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Going to the Polls on Drugs

Despite urgent warnings from the Clinton Administration, drug czar Barry McCaffrey, and a host of other heavy-hitters including three former Presidents and the International Association of Chiefs of Police, voters in California and Arizona went to the polls in November to approve referendums that signal a potential sharp turn in attitudes toward drugs, and have officials speculating about the initiatives’ message and impact.

The controversial initiatives, known as Proposition 200 in Arizona and Proposition 215 in California, both legalize marijuana  and in Arizona’s case, other drugs as well  for medicinal uses.

McCaffrey spoke at a rally in Phoenix in October where he ripped into Proposition 200, saying it would pave the way for increased use of other drugs, such as LSD and heroin. The measure mandates treatment rather than jail time for first-time offenders, and under the Drug Medicalization, Prevention and Control Act of 1996, legalizes medicinal use of Schedule I drugs, including marijuana, heroin and LSD, if physicians can show scientific proof of the drug’s medicinal use.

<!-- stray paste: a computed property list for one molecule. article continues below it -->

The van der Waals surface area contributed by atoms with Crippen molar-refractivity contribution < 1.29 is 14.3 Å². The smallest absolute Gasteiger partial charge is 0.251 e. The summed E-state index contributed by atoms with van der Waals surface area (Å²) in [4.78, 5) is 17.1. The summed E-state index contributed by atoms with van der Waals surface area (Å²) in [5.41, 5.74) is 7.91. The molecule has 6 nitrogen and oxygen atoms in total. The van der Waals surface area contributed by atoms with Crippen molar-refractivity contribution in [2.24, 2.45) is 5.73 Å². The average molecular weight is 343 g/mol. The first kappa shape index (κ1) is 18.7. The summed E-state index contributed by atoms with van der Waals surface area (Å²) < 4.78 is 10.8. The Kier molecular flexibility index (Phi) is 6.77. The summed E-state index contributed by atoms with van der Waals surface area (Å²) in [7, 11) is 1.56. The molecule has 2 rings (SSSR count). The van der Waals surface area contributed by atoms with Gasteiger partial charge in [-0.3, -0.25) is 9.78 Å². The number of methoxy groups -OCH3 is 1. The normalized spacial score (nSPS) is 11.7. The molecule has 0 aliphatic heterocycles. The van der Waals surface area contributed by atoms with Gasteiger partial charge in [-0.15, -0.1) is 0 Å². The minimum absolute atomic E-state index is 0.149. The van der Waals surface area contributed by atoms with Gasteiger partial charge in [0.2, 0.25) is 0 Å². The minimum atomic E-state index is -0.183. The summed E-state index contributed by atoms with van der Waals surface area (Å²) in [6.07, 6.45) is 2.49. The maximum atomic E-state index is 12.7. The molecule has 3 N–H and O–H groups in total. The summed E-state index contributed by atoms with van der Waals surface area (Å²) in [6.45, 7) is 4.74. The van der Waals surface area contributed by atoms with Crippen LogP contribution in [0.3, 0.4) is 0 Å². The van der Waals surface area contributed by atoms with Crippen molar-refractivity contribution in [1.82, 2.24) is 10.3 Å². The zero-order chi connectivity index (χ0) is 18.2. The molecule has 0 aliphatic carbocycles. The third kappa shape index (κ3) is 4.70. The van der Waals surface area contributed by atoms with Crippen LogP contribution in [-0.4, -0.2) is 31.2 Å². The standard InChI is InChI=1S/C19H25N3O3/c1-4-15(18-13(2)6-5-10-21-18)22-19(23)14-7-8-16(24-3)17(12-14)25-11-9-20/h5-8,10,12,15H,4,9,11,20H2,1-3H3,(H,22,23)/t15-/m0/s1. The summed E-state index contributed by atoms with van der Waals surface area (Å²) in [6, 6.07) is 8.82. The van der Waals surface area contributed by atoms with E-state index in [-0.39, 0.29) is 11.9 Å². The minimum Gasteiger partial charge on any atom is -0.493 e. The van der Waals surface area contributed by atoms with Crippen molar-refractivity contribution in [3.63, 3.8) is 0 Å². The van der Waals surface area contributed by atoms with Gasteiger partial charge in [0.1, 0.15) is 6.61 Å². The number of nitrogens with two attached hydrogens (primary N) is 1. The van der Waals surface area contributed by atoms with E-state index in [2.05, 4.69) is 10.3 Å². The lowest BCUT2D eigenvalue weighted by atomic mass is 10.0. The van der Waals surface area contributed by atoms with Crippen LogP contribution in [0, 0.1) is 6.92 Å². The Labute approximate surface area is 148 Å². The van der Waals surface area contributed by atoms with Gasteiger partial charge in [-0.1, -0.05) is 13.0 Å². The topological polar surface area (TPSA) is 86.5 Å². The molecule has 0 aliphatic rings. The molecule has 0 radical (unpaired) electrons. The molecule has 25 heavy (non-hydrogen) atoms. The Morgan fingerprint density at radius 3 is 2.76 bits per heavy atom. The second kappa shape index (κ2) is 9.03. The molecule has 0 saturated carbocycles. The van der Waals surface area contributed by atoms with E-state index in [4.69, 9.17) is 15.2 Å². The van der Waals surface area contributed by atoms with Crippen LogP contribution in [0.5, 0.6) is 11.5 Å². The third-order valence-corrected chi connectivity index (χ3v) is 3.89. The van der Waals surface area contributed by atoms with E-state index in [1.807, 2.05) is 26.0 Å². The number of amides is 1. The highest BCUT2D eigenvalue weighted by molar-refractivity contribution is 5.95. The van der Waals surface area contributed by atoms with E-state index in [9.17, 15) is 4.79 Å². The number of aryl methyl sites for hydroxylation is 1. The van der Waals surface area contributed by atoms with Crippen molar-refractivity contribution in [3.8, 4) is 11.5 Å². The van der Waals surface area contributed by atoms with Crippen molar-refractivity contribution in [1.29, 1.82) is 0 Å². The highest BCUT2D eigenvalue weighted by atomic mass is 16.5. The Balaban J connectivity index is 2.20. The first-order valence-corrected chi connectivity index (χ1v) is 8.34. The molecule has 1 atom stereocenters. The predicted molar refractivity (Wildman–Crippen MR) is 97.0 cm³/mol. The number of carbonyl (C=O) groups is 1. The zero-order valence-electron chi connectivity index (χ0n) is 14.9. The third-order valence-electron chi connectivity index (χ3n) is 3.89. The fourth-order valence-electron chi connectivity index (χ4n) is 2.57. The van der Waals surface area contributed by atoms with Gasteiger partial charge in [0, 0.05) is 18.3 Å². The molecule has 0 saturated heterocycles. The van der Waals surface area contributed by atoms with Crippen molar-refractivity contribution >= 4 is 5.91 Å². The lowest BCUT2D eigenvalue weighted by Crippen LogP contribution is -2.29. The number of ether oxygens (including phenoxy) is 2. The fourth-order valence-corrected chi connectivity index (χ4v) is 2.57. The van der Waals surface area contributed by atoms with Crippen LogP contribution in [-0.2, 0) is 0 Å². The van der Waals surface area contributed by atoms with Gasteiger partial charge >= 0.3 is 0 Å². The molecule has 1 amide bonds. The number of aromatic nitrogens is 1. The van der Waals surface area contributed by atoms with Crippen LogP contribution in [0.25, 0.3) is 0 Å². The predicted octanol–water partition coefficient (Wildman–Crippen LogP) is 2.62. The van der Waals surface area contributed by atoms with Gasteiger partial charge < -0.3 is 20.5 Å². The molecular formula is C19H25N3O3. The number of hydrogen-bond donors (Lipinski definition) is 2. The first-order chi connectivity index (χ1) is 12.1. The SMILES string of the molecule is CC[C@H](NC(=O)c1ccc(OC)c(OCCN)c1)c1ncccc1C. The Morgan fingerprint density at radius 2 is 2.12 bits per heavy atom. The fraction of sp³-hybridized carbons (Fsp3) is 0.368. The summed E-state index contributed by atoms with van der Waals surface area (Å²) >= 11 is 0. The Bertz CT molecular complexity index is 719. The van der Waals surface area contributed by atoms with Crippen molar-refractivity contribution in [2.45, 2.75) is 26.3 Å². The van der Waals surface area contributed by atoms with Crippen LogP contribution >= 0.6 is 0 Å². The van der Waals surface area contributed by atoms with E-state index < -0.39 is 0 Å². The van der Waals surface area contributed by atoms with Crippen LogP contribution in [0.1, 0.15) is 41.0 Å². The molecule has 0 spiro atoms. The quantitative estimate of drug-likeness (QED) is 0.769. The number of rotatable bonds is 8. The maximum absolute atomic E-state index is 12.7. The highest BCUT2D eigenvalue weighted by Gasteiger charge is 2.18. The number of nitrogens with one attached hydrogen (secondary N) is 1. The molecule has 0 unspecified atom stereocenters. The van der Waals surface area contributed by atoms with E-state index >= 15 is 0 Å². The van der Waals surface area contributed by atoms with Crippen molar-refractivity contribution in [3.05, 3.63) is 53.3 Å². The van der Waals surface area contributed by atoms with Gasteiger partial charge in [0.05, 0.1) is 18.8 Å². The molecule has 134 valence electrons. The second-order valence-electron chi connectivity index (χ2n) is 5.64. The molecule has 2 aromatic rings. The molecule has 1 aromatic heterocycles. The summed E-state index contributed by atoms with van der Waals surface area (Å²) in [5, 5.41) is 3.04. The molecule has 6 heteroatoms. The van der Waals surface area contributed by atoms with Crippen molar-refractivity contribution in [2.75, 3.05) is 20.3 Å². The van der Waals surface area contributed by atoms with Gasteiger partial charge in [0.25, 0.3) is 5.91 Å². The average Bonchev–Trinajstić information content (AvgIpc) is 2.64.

The measure also stipulated that those who commit violent offenses while on drugs would serve their full prison terms.

“What kind of message does this send to our children to say that heroin and methamphetamine are legal?” asked McCaffrey, a retired Army general. “We see this as the legalization of illegal drugs in Arizona.”

Voters in California passed Proposition 215, which legalizes marijuana for medical use, with 56 percent of the vote.

Despite the voters’ mandate in both states, however, U.S. Attorney General Janet Reno insisted that Federal marijuana laws will still be enforced. It also does not appear that pharmacists will be dispensing marijuana prescriptions anytime soon. The Arizona Pharmacy Association opposed the measure, and no major medical association has approved marijuana as a painkiller.

Arizona voters also endorsed Proposition 102, a juvenile justice referendum that requires adult treatment for juvenile offenders age 15 and older who are accused of certain violent crimes.

In New York, meanwhile, Nassau County residents weighed in with what some say was a resounding statement on gun control when they overwhelmingly elected to Congress Carolyn McCarthy, a Mineola housewife whose family was shattered when a gunman killed her husband and seriously wounded her son on a commuter train in December 1993.

The Long Island Rail Road tragedy turned McCarthy, a 52-year-old nurse, into an outspoken advocate of gun control. She decided to challenge Dan Frisa, the one-term Republican incumbent, after he voted roll back the Federal ban on assault weapons.

 

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Published in Law Enforcement News
Dec. 31, 1996.
© 1996, LEN Inc.  [ Subscribe.]